Kissin/Vienna Philharmonic [live webcast]

Piano Concerto No.1 in E-flat


Evgeny Kissin (piano)
Vienna Philharmonic Orchestra
Gustavo Dudamel

Reviewed by: Ateş Orga

Reviewed: 29 August, 2020
Venue: Grosses Festspielhaus, Salzburg [live webcast]

Throughout its history the Salzburg Festival, celebrating its centenary this year, has never been short of glory or greatness. Championed from the beginning by five giants of the European cultural landscape – Hugo von Hofmannsthal, Richard Strauss, Franz Schalk, Max Reinhardt, Alfred Roller – this is the Roman-sited river city, Mozart’s birthplace, where legends come and legends are made.

Evgeny Kissin first appeared here in 1987, aged fifteen. For this programme he took on the splendour and brilliance of Liszt’s First Piano Concerto, delivering a performance as full of Romantic heart as Classical architecture, a rare mix when it comes to this piece. At 19:44 more measured than the Richter/Kondrashin Russian yardstick, certainly very different from the ‘flying note’ Argerich approach (17:30 with Abbado), I found myself harking back curiously to facets of the old Earl Wild/Kostelanetz recording (19:18) – the same kind of purposefulness to the notes, not without glitter but conscious of tone and depth, patrician in rhetoric. Striking from the onset was a refusal to rush or sensationalise events. Liszt marked the massive C-major chords at the start of the first cadenza (a recurring motif) “grandioso”, and, paying dividends, that’s what Kissin gave us. Towering bronzed power, full-pedalled and noble-voiced, resisting accelleration. Statement making. Dudamel and orchestra matched the vision – rich tuttis, weighted unisons, eloquently personalised cameos. Links between ‘movements’ were graciously calculated, that between the opening Allegro maestoso and ensuing Quasi adagio notably balanced, Kissin’s projection in the latter a blend of fragile, pensive sentiment without sentimentality, the clarity, vocalising and musicality, the harmonic tinting, of his left hand a study in non-effacement. All in all a pretty immaculate reading, no bridge too far, all hurdles cleared. Astute camera work afforded clinical close-ups of a fabulously honed technique at work, the physical precision and evenness of runs and trills, the strength of single-note attacks, as riveting to watch as the iron-control of chordal fields and double-octaves. Pleasing orchestra no less than audience, Chopin’s ‘Minute’ Waltz, Opus 64/1, made for a swiftly dispatched encore, characterful without being coy, with all the inflections and emphases Kissin has favoured us in the past.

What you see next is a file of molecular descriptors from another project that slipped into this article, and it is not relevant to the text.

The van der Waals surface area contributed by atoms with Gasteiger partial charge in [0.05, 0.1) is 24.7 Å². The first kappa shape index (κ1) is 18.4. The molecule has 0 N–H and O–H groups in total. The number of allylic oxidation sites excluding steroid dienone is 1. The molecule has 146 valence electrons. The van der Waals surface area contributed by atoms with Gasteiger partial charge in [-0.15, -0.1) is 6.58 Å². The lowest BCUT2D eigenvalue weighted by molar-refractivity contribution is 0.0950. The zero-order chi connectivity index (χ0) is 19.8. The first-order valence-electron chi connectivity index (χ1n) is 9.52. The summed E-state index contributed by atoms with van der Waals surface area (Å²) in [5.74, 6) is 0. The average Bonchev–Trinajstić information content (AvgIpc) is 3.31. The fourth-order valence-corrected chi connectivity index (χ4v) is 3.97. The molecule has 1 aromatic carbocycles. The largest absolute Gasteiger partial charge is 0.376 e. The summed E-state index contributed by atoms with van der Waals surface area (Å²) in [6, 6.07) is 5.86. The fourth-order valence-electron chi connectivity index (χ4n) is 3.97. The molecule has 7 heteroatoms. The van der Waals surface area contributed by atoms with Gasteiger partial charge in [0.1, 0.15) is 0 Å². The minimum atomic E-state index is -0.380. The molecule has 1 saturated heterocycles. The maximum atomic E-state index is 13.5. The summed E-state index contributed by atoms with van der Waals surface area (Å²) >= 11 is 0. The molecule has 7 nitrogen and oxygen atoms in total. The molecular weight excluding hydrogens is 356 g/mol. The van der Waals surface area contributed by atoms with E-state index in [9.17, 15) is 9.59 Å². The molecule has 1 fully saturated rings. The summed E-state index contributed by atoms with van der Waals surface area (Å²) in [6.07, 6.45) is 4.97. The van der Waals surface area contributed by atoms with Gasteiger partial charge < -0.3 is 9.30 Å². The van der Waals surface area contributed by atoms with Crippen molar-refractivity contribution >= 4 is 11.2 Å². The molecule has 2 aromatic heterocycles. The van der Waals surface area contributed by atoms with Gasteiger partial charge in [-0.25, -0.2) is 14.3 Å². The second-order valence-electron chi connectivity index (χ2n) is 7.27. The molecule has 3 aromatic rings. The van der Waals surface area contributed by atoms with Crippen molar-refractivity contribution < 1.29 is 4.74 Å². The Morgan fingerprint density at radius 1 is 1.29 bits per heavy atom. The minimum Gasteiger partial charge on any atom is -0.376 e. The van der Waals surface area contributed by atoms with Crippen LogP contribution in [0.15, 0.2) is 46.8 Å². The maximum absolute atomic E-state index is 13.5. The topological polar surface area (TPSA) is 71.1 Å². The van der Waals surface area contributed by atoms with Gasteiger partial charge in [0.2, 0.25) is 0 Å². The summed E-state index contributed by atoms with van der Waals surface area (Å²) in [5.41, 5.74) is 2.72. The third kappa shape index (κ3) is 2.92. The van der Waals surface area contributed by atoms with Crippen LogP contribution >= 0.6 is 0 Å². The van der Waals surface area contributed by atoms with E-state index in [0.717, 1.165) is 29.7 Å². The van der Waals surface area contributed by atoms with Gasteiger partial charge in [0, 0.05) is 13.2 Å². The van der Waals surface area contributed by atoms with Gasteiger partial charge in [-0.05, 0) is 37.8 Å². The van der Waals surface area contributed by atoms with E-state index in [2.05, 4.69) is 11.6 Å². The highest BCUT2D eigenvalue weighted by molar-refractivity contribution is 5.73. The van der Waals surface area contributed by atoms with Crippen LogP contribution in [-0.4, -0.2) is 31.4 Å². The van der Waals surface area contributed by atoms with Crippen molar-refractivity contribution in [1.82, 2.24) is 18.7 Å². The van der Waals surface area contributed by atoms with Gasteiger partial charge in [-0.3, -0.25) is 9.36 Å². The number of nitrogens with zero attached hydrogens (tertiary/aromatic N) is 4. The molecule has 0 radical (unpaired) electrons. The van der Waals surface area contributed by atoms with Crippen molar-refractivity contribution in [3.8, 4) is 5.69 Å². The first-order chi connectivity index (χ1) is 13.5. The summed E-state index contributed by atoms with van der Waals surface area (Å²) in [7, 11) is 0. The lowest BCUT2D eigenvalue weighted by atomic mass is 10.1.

Having a week ago journeyed the Wagner/Bruckner road with Thielemann, and a less than a week before that Beethoven Nine under Muti, the Wiener Philharmoniker radically changed gear for Stravinsky’s complete Firebird ballet (1909-10), donning the garb of Russo-Impressionist folklorists and fantasists, transforming strands of rhythm, wisps of melody, washes of timbre, into a vast other place/other dimension engagement. Dudamel gets on well with these players, and he encouraged them to respond viscerally to the fairytale and theatre of Stravinsky’s music, turning what in the hands of some can be a quite bitty, disjointed experience into a convincing, organic totality. A born colourist, he produced a canvas abundant in mid-range ‘characters’, subterranean darkness, piercing rays, thunderous climaxes, savage onslaughts, languid sweetness, cinematic tableaux, the natural and the supernatural. The energised young man that once was hasn’t gone, but greater age and wiser insights now bring heightened awareness to his music-making. The ballet’s original orchestration (“wastefully large,” Stravinsky thought in retrospect: the 1919 and 1945 suites are for reduced forces) calls for an impressive army of musicians, including quadruple woowind, three harps and a stage band. The VPO rose to the moment, brilliantly individual in the many exposed solos, tightly co-ordinated in the ‘chamber’ passages, carving extremes of mood and dynamic, melody and harmony, relentlessly so in set-pieces like the Infernal Dance. The long paragraphing and shimmer of the Scene Two pages, that wonderful horn solo coming out of nowhere, like a star from behind a cloud, “At the gate the pine swayed”, the final Thanksgiving, the closing, exultant blaze of B-major fff, pp subito, crescendo, sfff – genius without bounds, exhilaratingly caught, the acoustic of the Grosses Festspielhaus, opened in 1960, framing the narrative magically.

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